Shop Tip: emergency roadside repairs
A while back we covered what tools are good to carry with you on your commute. This month we’ll talk about some tips and tricks for repairs when you don’t have the tools. All of the repair tips mentioned below are temporary, emergency only, and in some cases, barely better than nothing. Use your best judgment before attempting any of these. When in doubt, walk home, find a ride, or visit your neighborhood bike shop for assistance.
No tire lever? Use your wheel’s quick release lever. Admittedly this doesn’t work all that well, but it can be just enough.
No tube or patch kit? Cut the tube in half at the puncture and tie the ends together. Make sure the knot is super tight. You will probably feel the knot as a lump in the tire and you might have to pump it up few times on the way home, but it can be better than nothing. Another tip I’ve heard, but never tried, is to fill a tire as best you can with grass and leaves. It’s better than riding on the rim, but takes a lot of green leafy plants to pull it off.
Rip in the tire itself? Use a dollar bill or any metallic wrapper (think a chip bag, shiny plastic is best) as a tire boot to temporarily repair damaged tires. For best results, fold the bill in half twice and center it over the tear between the tube and tire. They’ll be strong enough to take some tire pressure, but not the full 100+psi of a road racing tire. If you boot your tire ride home carefully and replace the tire as soon as possible. I once had a tire rip two inches at the bead when I was 15 miles from the nearest shop and 20 miles from home. I used two bills to boot it, pumped the tire to 1/3 my preferred pressure, and rode the 15 miles to get a new tire. It took a while, but was faster than walking.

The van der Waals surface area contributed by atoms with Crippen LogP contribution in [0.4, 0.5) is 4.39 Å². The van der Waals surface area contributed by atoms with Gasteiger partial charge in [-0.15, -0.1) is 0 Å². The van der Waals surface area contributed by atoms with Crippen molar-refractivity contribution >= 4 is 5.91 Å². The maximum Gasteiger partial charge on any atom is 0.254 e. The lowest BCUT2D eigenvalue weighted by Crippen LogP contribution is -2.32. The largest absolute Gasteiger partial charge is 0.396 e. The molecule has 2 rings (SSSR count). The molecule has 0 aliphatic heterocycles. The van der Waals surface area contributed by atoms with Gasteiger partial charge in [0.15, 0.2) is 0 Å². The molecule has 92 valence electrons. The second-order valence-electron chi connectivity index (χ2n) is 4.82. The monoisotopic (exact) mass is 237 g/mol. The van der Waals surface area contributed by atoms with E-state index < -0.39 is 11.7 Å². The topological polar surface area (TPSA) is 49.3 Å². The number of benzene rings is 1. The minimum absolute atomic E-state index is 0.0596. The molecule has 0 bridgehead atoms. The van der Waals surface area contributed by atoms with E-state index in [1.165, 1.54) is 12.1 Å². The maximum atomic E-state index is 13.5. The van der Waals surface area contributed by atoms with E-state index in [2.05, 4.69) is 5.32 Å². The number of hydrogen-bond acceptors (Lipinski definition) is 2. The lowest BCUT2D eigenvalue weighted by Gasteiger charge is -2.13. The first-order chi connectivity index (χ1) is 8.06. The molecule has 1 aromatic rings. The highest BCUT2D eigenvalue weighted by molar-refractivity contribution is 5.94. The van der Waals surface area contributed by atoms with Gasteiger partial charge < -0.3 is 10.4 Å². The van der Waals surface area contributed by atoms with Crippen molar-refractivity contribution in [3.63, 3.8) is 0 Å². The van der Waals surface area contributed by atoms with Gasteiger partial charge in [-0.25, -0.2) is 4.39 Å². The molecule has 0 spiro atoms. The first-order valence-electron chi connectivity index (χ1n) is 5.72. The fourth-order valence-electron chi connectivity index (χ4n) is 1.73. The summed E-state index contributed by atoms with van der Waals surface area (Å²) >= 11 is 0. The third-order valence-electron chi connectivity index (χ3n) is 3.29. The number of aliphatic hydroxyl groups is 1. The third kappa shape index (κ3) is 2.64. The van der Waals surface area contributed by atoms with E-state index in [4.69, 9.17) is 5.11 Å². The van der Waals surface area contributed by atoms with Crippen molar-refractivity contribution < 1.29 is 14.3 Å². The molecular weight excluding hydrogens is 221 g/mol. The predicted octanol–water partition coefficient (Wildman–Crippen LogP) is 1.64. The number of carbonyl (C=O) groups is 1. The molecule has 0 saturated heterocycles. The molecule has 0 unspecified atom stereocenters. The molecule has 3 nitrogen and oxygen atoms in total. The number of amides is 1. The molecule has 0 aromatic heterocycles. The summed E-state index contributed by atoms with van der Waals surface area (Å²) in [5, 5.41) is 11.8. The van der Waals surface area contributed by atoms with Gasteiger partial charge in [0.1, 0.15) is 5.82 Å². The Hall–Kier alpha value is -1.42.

Really bent wheel? A bent or ‘tacoed’ wheel is more common on a mountain bike than around town, but with rail tracks, it’s a possibility. If you bend a wheel so bad it can’t spin through the frame, you will need a new wheel, but you have one last option to get home. It’s what our mechanic, David Kuch, refers to as “Precision Percussion Alignment.” To pull this off, you will need a good grip and the ground. Hold the wheel with the really bent part out in front of you and smack it on the ground. Start with a light smack and build as needed. Best case scenario, you smack the wheel straight enough to clear your frame, and, at the very least, you might get some frustration out. Ride slow and get a new wheel as soon as possible.
Lost a bolt? Losing a rack or fender bolt could cause something to swing into your wheel. Most modern bicycles use just a few sizes of metric bolts. Even if you don’t carry extra hardware, you have some on your bike. On most bikes water bottle cage bolts are the same size as rack and fender bolts. On my touring bike, I’ve gone so far as to use longer bolts on water bottle cages so I know they’ll work for my racks in a pinch.
Did it get colder than you expected? This old roadie trick is one of my favorites. If you get caught in colder than expected weather, a layer of newspaper over your chest can make all the difference. Find a Mercury or Willamette Week and put it up your shirt (if it wants to fall out just tuck in your shirt). It’s not very comfortable, and sounds a little ridiculous, but it’s just enough to keep the wind off your chest, keeping you a little warmer.
These are just a few of the road side tips I’ve either tried myself or heard from other mechanics. They’re not guaranteed to get you home, but can be worth a try. Always use your best judgment when performing any unorthodox repairs and ride cautiously. The City of Portland bike maps show the location of every bike shop in town. Carry one with you so if something does happen you know which way to walk. If all else fails, Portland has a great transit system.
Do you have any tips to share? If so, please share below.